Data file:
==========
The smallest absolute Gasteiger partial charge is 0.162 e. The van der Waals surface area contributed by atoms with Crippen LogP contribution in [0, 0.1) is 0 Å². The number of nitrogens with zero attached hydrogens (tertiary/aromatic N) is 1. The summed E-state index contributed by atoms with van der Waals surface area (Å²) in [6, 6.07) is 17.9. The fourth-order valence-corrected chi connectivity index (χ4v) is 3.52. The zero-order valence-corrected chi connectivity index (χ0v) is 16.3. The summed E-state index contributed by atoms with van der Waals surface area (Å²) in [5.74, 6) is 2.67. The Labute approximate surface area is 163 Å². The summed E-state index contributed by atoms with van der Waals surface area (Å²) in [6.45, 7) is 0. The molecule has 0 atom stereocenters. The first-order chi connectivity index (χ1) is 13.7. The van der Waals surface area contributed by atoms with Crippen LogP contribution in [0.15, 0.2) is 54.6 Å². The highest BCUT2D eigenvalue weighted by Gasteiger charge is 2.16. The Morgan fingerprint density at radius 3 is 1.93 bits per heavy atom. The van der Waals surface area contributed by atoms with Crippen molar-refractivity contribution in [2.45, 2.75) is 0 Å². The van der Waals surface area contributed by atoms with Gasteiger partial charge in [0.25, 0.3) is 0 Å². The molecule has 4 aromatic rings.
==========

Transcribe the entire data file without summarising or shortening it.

The smallest absolute Gasteiger partial charge is 0.162 e. The van der Waals surface area contributed by atoms with Crippen LogP contribution in [0, 0.1) is 0 Å². The number of nitrogens with zero attached hydrogens (tertiary/aromatic N) is 1. The summed E-state index contributed by atoms with van der Waals surface area (Å²) in [6, 6.07) is 17.9. The fourth-order valence-corrected chi connectivity index (χ4v) is 3.52. The zero-order valence-corrected chi connectivity index (χ0v) is 16.3. The summed E-state index contributed by atoms with van der Waals surface area (Å²) in [5.74, 6) is 2.67. The Labute approximate surface area is 163 Å². The summed E-state index contributed by atoms with van der Waals surface area (Å²) in [6.45, 7) is 0. The molecule has 0 atom stereocenters. The first-order chi connectivity index (χ1) is 13.7. The van der Waals surface area contributed by atoms with Crippen LogP contribution in [0.15, 0.2) is 54.6 Å². The highest BCUT2D eigenvalue weighted by Gasteiger charge is 2.16. The Morgan fingerprint density at radius 3 is 1.93 bits per heavy atom. The van der Waals surface area contributed by atoms with Crippen molar-refractivity contribution in [2.45, 2.75) is 0 Å². The van der Waals surface area contributed by atoms with Gasteiger partial charge in [0.25, 0.3) is 0 Å². The molecule has 4 aromatic rings.